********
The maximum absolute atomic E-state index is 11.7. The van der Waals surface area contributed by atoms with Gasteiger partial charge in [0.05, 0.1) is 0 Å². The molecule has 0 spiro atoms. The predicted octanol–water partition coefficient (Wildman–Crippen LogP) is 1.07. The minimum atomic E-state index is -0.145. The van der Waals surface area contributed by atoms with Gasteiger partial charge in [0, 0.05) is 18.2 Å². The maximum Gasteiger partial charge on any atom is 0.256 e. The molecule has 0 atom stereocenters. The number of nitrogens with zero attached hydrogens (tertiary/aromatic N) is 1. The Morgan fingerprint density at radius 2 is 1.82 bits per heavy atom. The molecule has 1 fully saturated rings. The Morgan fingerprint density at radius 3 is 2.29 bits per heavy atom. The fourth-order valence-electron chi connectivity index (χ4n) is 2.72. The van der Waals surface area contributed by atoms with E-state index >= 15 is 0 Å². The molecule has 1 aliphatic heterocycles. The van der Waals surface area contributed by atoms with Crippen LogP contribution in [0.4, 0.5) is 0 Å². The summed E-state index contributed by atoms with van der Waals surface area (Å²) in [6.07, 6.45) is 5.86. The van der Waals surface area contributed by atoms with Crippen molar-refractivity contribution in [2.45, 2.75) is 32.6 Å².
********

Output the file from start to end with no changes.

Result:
The maximum absolute atomic E-state index is 11.7. The van der Waals surface area contributed by atoms with Gasteiger partial charge in [0.05, 0.1) is 0 Å². The molecule has 0 spiro atoms. The predicted octanol–water partition coefficient (Wildman–Crippen LogP) is 1.07. The minimum atomic E-state index is -0.145. The van der Waals surface area contributed by atoms with Gasteiger partial charge in [0, 0.05) is 18.2 Å². The maximum Gasteiger partial charge on any atom is 0.256 e. The molecule has 0 atom stereocenters. The number of nitrogens with zero attached hydrogens (tertiary/aromatic N) is 1. The Morgan fingerprint density at radius 2 is 1.82 bits per heavy atom. The molecule has 1 fully saturated rings. The Morgan fingerprint density at radius 3 is 2.29 bits per heavy atom. The fourth-order valence-electron chi connectivity index (χ4n) is 2.72. The van der Waals surface area contributed by atoms with E-state index >= 15 is 0 Å². The molecule has 1 aliphatic heterocycles. The van der Waals surface area contributed by atoms with Crippen LogP contribution in [0.4, 0.5) is 0 Å². The summed E-state index contributed by atoms with van der Waals surface area (Å²) in [6.07, 6.45) is 5.86. The van der Waals surface area contributed by atoms with Crippen molar-refractivity contribution in [2.45, 2.75) is 32.6 Å².